have long since been replaced by
ageing sombre shades; lawns
wear an early layer of windblown
leaves weighted by heavy rain.

Clouds gather, there’s a sense
of uncertain times, of loss.
Unknown paths yet to be trod,
ties to be loosened, to let go,
for all to be ready to accept, to grow

In between aerial forays,
swallows line up on wires,
prepare for long distant flights;
parents leaving their young
to rely on the GPS in DNA.

Finding Inspiration

A walk is the best way of curing writer’s block!

Art and Life

For years they stood
lining the coastal path
slim silver-grey sculptures
arms pointing skywards

no indication of what they
might have been as their
bark seemed eroded
leaving a smooth grey skin

in time one then more changed
hints of green growth appeared
skeletal sculptures transformed
now by clusters of new leaves

revealing a second lease of life
and the identity of old oaks
they stand now defying death
by a chain-saw massacre

This poem was written after being inspired yet again on one of my favourite local walks. So often a walk, either in the hills or by the sea, triggers a response that results in some form of writing. This time, a number of photographs were taken but I’ve yet to transfer them to the computer – watch this space …


Ursula La Guin – I’ve been reading an article which has made me decide to look for some of her books. I remember my daughter being a fan of many of her books for children, but Le Guin also published philosophical works, and it is those books I want to find. This is just one quote I came across when reading about her –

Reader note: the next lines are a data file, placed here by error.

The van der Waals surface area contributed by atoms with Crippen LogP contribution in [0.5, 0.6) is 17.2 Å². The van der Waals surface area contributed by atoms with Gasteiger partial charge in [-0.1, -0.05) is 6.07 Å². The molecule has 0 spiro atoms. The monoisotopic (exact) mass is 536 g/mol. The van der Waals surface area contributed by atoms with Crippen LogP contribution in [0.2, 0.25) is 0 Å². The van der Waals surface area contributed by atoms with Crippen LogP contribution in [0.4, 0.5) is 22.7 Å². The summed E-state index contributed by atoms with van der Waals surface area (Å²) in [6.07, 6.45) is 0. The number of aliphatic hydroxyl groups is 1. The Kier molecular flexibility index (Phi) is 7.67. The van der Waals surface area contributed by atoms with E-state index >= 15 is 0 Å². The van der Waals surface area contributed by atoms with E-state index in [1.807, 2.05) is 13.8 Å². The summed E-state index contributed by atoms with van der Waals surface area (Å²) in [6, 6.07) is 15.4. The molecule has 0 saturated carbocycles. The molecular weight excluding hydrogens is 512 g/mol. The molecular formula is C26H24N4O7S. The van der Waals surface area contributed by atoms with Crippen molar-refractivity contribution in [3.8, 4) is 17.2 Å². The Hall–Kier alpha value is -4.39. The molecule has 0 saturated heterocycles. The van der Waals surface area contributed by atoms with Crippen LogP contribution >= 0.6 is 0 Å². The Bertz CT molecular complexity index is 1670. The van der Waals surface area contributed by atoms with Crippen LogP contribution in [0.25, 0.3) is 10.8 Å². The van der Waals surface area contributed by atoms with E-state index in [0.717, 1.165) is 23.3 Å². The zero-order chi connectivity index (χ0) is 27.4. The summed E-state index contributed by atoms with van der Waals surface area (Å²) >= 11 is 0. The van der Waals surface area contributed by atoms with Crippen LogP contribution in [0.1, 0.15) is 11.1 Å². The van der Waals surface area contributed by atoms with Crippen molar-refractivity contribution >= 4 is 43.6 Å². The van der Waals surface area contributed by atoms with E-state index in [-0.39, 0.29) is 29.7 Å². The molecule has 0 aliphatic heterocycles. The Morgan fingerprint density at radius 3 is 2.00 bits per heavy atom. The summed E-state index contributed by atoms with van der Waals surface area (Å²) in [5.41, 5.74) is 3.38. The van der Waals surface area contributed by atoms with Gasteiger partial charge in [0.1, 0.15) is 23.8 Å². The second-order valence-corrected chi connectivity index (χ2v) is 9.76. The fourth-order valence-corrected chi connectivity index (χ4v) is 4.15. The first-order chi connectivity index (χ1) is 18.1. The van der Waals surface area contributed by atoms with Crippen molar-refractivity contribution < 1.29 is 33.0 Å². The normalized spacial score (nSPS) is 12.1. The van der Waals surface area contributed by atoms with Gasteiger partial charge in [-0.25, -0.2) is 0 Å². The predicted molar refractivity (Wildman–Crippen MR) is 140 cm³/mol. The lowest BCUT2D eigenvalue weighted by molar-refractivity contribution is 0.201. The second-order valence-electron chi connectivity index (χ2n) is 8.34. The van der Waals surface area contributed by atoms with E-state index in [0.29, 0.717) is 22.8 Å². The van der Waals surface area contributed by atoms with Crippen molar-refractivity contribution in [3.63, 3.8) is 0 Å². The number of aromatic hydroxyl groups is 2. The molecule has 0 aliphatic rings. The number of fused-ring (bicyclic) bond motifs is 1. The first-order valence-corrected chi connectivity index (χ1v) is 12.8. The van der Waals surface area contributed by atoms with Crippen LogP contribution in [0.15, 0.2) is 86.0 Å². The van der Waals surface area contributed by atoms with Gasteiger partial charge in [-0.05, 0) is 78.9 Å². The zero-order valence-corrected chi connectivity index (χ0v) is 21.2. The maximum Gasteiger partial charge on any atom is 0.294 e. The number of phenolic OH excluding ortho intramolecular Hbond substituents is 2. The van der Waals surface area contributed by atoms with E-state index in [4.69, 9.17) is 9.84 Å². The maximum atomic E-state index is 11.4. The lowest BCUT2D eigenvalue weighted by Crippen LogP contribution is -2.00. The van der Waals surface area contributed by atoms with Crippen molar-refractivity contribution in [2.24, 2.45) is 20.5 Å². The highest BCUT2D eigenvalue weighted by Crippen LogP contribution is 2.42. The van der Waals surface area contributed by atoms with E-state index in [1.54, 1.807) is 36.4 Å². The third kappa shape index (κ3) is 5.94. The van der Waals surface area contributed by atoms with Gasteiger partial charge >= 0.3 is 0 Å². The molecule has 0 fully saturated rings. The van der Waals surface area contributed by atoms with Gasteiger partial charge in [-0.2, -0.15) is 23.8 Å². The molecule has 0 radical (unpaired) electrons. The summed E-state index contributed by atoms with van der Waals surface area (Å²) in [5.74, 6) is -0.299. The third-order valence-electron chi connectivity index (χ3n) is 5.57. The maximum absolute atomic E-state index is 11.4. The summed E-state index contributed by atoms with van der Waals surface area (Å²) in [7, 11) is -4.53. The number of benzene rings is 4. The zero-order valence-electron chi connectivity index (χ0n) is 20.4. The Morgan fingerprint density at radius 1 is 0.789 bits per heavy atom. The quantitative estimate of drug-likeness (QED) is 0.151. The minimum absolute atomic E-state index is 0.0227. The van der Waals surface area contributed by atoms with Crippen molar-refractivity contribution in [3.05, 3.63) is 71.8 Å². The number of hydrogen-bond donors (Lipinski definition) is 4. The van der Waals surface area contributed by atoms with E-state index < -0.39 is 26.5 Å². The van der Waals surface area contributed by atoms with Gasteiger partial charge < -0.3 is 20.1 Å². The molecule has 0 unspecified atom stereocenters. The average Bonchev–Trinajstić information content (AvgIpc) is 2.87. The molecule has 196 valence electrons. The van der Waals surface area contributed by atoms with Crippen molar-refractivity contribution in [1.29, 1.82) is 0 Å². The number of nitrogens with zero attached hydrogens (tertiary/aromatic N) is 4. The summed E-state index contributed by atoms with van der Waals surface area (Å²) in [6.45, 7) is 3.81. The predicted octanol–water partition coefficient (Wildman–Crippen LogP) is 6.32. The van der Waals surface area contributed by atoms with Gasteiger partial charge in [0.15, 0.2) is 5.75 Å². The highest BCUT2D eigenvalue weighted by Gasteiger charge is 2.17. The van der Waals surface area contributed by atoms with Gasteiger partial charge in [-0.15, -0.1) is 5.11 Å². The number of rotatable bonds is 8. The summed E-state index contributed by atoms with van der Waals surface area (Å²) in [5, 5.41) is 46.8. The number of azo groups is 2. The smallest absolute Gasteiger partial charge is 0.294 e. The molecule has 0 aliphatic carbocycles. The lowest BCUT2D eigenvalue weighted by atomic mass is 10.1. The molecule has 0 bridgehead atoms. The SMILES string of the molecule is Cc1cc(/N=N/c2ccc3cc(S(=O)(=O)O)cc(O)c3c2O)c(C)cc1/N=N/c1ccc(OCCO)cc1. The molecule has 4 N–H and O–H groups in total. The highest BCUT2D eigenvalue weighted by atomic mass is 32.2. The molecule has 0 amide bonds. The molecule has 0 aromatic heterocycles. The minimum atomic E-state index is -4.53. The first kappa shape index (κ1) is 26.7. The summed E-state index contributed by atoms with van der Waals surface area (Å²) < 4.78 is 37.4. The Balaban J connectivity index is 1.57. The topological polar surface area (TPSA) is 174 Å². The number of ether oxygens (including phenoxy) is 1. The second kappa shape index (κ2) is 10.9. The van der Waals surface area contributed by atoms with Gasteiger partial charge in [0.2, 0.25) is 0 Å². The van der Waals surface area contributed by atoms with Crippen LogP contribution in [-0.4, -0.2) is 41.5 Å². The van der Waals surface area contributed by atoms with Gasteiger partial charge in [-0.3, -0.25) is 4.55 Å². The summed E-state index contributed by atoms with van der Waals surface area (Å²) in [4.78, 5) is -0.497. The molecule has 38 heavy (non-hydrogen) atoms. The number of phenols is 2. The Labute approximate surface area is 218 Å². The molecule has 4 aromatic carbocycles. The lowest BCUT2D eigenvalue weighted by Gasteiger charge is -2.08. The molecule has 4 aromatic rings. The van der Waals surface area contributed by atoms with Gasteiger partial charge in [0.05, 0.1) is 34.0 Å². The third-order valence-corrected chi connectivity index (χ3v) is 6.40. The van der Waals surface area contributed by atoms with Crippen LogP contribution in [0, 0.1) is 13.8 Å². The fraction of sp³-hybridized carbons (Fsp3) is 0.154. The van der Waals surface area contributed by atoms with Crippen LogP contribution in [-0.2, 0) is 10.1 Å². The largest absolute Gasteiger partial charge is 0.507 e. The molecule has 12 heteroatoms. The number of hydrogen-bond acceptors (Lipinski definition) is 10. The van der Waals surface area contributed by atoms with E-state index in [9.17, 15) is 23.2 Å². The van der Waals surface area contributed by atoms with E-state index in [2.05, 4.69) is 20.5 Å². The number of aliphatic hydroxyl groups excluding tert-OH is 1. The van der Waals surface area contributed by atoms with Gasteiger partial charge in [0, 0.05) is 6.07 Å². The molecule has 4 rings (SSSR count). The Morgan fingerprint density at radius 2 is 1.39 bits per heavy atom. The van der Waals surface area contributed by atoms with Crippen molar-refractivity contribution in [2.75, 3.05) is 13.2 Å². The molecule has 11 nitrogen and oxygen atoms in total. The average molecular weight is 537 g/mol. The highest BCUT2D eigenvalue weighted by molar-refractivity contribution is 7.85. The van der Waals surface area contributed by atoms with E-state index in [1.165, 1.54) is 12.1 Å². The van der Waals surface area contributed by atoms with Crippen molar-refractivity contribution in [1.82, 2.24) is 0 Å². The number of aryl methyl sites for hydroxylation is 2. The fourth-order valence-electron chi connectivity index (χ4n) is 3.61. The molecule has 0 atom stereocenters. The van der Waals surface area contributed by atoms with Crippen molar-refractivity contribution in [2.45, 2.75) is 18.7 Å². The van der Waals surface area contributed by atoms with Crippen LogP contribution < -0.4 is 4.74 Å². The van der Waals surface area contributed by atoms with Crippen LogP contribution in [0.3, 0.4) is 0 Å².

Whether through art and literature or personal experience, Le Guin reminds us that no matter how strange or hard times may seem — the potential for something better lies within us all.

Another promised photo!

Inspired by Trees

Last night I was reading Jan Fortune’s blog

Her words have prompted me to work on something that has been in my mind since the 1980s when I was collecting poems and various pieces of writing about trees. At the same time a dear friend of mine was also compiling a similar collection. His led to the publication of a beautiful book ‘Touch Wood – A Journey Among Trees’ which also included many of his photographs.

Every time I go for a walk, I am fascinated and in awe of  trees in all seasons, in all stages of growth or decay, whether battered by storms or sculpted by wind.

Trees – so much has been written about them over the years, so many artists have been inspired by them. I have hesitated to produce something that represents my own thoughts, feelings, relationships with these awe inspiring beings.

I hope that this year, I will start to collate all my tree photos, redraft some  poems and other writing inspired by walks through woods, trees in gardens, planting trees.  I might also consider the many aspects of wood – the beauty and the usefulness among other things. Perhaps commiting this hope to a blog page will give me the incentive to get on and do it!

In the meantime, this is just one of my many favourite trees – an ent-like character who has survived many storms in his lifetime. I refer to him as a ‘he’  – some trees do seem to have very definite personalities.